In October 1988, Paula Perry, a research analyst for the brokerage firm Alexander and Ferris, was tasked to analyse the financial condition and performance of MiniScribe Corporation. The latter was a manufacturer of disk-drives for personal computers, and was rumoured to be experiencing cash flow and inventory problems. The objective of Paula’s analysis is to help her manager decide if MiniScribe Corporation should remain in Alexander and Ferris’ ‘Buy’ recommendation list or not. The case was therefore analysed from Paula Perry’s viewpoint as a research analyst who must make a recommendation.
The group made a background check of MiniScribe and the disk-drive industry, and took note of all the important events and developments which have led to the company’s current financial condition. Next, the group prepared the Income Statement, Balance Sheet and Statement of Cash Flows. The group then proceeded to calculate financial ratios and cash flow availability to extract more quantitative information. From the assessment of the MiniScribe’s liquidity, solvency, profitability, stability and efficiency ratios, the group has come up with a strong basis for a recommendation.
Based on the available information, the group recommends that MiniScribe be removed from Alexander and Ferris’ ‘Buy’ recommendation list because of the firm’s liquidity, stability and profitability issues. These issues and other aggravating factors led the group to seriously question MiniScribe’s capacity to continue as a going concern.
From Wikipedia, the free encyclopedia
A 44 MB, 5.25-inch full-height MiniScribe hard disk, shown with a more recent 2 GB Compact Flash memory card for size comparison. MiniScribe was a manufacturer of disk storage products, founded in Longmont, Colorado in 1980. MiniScribe designed and soldstepper motor-based hard disk drives with a large amount of onboard intelligence for the time. They eventually moved into higher-profile voice coil motor designs, at which time, Terry G. Johnson retired and sold the company. The company then went bankrupt in 1990, and their assets, sans liabilities, were subsequently purchased by Maxtor of San Jose, California. MiniScribe’s failure centered on one of the first major accounting scandals in the computer industry; after losing a supply contract with IBM's PC division in 1985, MiniScribe falsified its sales records for several years before being discovered in 1989. The primary scandal erupted in the final weeks of 1989, when after failing to procure short-term financing, the company executives decided to embark upon a fraudulent course of action to bring in the financing unwittingly from their customers. As each unit sold was tracked via serial numbers and also sat uninspected for some weeks inside warehouses in Singapore awaiting use in production, the decision was made to ship pieces of masonry inside the boxes that would normally contain hard drives. After receiving payment, MiniScribe then planned to issue a recall of all the affected serial numbers and then ship actual hard drive units as replacements, using the money received to meet financial obligations in the short term. However, MiniScribe embarked upon a round of layoffs just before their Christmas shutdown, including several of the employees that were involved in the packaging and shipping of the masonry. These people immediately called the Denver area newspapers, which broke the story during the holiday season. Following immediate investigations in Singapore and in Colorado the fraud was confirmed. MiniScribe lawyers filed for bankruptcy within minutes of the start of business on January 2, 1990. Founder Terry Johnson died piloting his small plane near Norman Wells, NT, Canada July 24, 2010.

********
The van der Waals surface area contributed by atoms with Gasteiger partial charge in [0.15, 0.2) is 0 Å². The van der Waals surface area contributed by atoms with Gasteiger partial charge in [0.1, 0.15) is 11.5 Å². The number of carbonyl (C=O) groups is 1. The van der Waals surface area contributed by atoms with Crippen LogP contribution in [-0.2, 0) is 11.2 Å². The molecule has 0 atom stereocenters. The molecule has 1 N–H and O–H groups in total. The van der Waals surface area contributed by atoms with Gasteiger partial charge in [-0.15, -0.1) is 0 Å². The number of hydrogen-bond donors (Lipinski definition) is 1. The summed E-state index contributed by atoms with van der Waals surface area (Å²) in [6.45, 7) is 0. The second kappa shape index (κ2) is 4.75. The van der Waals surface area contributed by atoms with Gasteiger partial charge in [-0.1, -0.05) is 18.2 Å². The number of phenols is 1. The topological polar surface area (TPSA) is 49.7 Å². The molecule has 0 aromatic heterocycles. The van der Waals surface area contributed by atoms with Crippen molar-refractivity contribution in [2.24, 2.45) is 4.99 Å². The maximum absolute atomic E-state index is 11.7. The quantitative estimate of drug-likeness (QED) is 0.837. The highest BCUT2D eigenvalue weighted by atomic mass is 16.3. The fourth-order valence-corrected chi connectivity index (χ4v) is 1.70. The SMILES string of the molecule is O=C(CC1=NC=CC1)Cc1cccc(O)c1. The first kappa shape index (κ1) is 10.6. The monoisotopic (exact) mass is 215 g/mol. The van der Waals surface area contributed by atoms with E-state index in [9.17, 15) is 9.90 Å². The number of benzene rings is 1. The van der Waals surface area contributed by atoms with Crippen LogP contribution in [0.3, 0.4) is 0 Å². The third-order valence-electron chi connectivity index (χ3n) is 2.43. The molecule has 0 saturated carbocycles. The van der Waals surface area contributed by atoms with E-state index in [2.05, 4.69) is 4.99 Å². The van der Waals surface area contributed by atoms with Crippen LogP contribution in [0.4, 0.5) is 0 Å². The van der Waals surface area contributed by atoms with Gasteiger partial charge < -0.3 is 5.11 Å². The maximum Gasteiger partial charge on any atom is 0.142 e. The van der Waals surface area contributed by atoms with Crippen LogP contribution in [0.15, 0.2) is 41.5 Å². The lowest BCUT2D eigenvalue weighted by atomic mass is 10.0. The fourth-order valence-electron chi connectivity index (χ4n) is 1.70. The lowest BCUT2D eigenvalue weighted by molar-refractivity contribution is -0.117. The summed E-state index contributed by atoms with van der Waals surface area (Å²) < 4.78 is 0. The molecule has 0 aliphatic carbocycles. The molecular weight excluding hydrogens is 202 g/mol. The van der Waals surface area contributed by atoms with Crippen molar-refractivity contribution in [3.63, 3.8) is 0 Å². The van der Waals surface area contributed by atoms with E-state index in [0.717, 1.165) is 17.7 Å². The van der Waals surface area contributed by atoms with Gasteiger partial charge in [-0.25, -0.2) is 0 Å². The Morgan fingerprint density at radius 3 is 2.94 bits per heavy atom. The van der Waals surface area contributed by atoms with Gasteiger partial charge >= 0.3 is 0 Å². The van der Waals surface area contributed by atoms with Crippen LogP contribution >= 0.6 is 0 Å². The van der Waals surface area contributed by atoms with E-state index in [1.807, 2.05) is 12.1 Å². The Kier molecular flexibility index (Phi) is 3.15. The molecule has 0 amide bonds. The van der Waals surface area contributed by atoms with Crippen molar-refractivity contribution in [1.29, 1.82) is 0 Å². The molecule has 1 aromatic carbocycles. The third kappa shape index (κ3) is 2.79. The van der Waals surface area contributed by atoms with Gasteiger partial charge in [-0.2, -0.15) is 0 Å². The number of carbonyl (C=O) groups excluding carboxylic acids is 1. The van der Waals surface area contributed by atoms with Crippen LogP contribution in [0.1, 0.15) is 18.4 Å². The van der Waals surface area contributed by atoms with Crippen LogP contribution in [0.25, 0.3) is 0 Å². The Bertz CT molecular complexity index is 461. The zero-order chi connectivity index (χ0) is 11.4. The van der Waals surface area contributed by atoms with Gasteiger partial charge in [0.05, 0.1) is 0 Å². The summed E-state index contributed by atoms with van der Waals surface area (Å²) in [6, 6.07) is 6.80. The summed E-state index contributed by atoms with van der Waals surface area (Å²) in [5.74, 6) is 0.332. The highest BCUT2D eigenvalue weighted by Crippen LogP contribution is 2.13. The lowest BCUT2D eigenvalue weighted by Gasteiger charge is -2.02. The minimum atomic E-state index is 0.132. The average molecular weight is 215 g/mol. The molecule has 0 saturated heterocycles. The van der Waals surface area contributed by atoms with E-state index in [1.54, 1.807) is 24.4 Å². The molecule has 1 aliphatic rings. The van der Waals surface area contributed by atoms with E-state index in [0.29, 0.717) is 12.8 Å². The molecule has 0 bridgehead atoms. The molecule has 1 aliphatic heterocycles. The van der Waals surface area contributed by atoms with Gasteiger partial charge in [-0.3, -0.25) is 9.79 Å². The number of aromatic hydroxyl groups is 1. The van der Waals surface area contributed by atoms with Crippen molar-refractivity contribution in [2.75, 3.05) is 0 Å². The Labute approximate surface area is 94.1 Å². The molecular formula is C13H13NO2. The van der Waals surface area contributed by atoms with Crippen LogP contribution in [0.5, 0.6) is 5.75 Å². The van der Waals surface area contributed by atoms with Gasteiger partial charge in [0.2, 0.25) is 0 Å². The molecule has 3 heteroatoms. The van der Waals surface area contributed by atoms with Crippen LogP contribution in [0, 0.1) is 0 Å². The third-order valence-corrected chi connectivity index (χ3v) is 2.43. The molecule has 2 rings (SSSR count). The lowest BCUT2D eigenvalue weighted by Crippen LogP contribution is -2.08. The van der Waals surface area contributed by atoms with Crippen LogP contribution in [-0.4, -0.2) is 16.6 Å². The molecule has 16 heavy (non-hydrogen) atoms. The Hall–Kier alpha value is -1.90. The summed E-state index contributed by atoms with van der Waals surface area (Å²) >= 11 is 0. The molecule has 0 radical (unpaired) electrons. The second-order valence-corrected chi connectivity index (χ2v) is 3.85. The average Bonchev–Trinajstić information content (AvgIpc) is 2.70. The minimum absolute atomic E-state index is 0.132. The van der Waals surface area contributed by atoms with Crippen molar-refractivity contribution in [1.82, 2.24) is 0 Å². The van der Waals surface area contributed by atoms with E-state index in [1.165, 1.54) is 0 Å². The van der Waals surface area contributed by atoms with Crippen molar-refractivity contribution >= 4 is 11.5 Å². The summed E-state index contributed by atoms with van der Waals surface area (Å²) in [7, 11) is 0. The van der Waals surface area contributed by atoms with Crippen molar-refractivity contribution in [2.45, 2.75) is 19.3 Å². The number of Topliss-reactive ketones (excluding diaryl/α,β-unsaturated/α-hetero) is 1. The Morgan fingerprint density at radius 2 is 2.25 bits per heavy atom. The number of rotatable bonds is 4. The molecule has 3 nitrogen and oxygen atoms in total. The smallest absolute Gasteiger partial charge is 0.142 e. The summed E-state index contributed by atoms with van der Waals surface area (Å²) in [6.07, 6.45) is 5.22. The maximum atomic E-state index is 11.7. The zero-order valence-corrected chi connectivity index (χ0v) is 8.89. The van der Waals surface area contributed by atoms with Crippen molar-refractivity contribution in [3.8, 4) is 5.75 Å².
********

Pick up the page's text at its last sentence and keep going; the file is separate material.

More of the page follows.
From Wikipedia, the free encyclopedia
A 44 MB, 5.25-inch full-height MiniScribe hard disk, shown with a more recent 2 GB Compact Flash memory card for size comparison....
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